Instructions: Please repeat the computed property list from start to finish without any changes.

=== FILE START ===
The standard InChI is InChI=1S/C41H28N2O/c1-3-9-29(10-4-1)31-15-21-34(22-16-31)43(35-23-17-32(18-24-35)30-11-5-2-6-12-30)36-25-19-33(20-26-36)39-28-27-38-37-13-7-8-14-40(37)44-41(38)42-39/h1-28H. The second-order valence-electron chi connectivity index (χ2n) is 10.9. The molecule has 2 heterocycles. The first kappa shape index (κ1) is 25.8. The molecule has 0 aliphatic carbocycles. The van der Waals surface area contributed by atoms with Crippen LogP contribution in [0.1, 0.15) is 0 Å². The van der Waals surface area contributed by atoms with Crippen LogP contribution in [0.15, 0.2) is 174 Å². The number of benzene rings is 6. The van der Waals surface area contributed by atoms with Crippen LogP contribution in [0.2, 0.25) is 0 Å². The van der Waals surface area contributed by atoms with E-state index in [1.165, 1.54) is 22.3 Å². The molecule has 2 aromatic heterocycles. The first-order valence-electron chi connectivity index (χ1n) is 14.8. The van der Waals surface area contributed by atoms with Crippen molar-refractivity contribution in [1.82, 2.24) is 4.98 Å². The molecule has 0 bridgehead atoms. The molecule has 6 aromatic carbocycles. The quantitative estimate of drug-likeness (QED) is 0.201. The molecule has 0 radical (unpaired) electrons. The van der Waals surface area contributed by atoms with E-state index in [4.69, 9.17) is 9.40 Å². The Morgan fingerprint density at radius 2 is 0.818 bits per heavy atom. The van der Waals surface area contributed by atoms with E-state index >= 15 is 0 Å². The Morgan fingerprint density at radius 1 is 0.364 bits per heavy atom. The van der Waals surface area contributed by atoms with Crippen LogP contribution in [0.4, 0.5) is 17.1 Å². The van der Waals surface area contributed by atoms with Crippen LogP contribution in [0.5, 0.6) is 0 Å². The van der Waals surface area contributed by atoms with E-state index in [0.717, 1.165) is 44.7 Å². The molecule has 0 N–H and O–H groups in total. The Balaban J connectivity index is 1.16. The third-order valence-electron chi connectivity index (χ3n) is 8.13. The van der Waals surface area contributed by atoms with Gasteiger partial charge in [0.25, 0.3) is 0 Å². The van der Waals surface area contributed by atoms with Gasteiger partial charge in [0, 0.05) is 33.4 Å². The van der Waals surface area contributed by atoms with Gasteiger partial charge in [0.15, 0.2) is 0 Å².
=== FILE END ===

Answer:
The standard InChI is InChI=1S/C41H28N2O/c1-3-9-29(10-4-1)31-15-21-34(22-16-31)43(35-23-17-32(18-24-35)30-11-5-2-6-12-30)36-25-19-33(20-26-36)39-28-27-38-37-13-7-8-14-40(37)44-41(38)42-39/h1-28H. The second-order valence-electron chi connectivity index (χ2n) is 10.9. The molecule has 2 heterocycles. The first kappa shape index (κ1) is 25.8. The molecule has 0 aliphatic carbocycles. The van der Waals surface area contributed by atoms with Crippen LogP contribution in [0.1, 0.15) is 0 Å². The van der Waals surface area contributed by atoms with Crippen LogP contribution in [0.15, 0.2) is 174 Å². The number of benzene rings is 6. The van der Waals surface area contributed by atoms with Crippen LogP contribution in [0.2, 0.25) is 0 Å². The van der Waals surface area contributed by atoms with E-state index in [1.165, 1.54) is 22.3 Å². The molecule has 2 aromatic heterocycles. The first-order valence-electron chi connectivity index (χ1n) is 14.8. The van der Waals surface area contributed by atoms with Crippen molar-refractivity contribution in [1.82, 2.24) is 4.98 Å². The molecule has 0 bridgehead atoms. The molecule has 6 aromatic carbocycles. The quantitative estimate of drug-likeness (QED) is 0.201. The molecule has 0 radical (unpaired) electrons. The van der Waals surface area contributed by atoms with E-state index in [4.69, 9.17) is 9.40 Å². The Morgan fingerprint density at radius 2 is 0.818 bits per heavy atom. The van der Waals surface area contributed by atoms with E-state index >= 15 is 0 Å². The Morgan fingerprint density at radius 1 is 0.364 bits per heavy atom. The van der Waals surface area contributed by atoms with Crippen LogP contribution in [0.4, 0.5) is 17.1 Å². The van der Waals surface area contributed by atoms with Crippen LogP contribution in [0.5, 0.6) is 0 Å². The van der Waals surface area contributed by atoms with E-state index in [0.717, 1.165) is 44.7 Å². The molecule has 0 N–H and O–H groups in total. The Balaban J connectivity index is 1.16. The third-order valence-electron chi connectivity index (χ3n) is 8.13. The van der Waals surface area contributed by atoms with Gasteiger partial charge in [0.25, 0.3) is 0 Å². The van der Waals surface area contributed by atoms with Gasteiger partial charge in [0, 0.05) is 33.4 Å². The van der Waals surface area contributed by atoms with Gasteiger partial charge in [0.15, 0.2) is 0 Å².